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State v. Perry

Decided: May 7, 1974.


For affirmance -- Chief Justice Hughes and Justices Jacobs, Mountain, Sullivan and Pashman. For reversal and remandment -- Justice Clifford. Clifford, J. (dissenting).

Per Curiam

We affirm essentially for the reasons stated in the opinion of the Appellate Division, 128 N.J. Super. 188 (1973). We feel compelled, however, to add some additional comments in view of the observations made by the dissent.

The basic and only objection of the dissent to the prosecutor's summation is that "the jury was called upon to confront the larger issue of police corruption in general and, by its verdict, to redress the injustices visited by society upon the disadvantaged." This criticism is allegedly predicated upon the two references in the closing statements:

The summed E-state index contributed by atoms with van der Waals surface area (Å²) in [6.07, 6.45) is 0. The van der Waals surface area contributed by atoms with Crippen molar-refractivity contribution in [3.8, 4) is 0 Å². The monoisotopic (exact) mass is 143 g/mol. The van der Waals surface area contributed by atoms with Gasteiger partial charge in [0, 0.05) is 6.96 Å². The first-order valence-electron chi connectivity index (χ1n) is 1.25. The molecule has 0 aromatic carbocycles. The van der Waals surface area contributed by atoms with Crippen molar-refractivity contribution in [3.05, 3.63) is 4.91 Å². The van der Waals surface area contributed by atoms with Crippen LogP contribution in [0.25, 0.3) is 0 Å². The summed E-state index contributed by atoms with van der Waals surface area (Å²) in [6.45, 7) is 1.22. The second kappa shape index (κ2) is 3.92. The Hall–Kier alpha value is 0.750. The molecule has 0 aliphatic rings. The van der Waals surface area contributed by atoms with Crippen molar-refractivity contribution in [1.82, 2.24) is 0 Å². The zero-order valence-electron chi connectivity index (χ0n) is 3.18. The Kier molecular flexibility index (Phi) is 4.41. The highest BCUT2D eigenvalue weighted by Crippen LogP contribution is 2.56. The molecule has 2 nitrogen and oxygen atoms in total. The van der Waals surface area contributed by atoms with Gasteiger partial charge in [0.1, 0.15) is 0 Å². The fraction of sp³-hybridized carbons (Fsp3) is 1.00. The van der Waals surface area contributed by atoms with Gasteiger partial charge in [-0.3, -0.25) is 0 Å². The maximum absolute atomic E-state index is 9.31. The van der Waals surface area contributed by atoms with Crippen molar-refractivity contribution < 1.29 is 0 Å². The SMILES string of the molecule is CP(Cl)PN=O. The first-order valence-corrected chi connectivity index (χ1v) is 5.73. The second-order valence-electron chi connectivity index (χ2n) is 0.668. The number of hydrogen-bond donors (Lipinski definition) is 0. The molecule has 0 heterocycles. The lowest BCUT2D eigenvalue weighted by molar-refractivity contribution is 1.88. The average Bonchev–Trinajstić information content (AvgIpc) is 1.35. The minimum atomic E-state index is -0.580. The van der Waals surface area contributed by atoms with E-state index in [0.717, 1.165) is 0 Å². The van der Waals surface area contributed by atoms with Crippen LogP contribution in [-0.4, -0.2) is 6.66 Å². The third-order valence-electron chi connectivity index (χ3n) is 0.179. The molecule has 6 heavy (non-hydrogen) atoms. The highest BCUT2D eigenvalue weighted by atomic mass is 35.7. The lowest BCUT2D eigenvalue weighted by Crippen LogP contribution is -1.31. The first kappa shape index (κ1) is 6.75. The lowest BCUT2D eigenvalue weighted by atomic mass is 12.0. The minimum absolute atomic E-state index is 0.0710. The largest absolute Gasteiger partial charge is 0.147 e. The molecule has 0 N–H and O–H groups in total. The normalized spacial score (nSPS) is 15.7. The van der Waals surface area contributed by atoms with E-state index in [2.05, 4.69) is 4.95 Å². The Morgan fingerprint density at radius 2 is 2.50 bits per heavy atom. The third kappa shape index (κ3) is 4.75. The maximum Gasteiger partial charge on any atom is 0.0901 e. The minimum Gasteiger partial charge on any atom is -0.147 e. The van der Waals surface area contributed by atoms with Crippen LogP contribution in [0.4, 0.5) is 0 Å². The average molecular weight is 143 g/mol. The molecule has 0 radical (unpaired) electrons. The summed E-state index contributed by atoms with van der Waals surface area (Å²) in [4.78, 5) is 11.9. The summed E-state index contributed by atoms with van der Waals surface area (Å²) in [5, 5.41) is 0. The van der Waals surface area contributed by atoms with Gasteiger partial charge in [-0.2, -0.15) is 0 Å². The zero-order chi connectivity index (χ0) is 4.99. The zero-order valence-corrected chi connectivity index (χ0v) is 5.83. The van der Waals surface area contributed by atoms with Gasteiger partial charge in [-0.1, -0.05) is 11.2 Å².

All the Willie Lee Joneses of the world are on trial here and not only Andrew Perry. All the Willie Lee Joneses. And you by your verdict will say whether or not the Willie Lee Joneses of the world are going to be given a fair shake or whether or not the Willie Lee Joneses of this world are going to be subjected to not only being arrested for whatever crime they may have committed but whether or not they are going to be subjected to further arrest after that and whether or not because of the position in which they find themselves in the Willie Lee Joneses of this world are going to have to pay through the nose to everybody. That has got to stop, ladies and gentlemen. It has got to stop.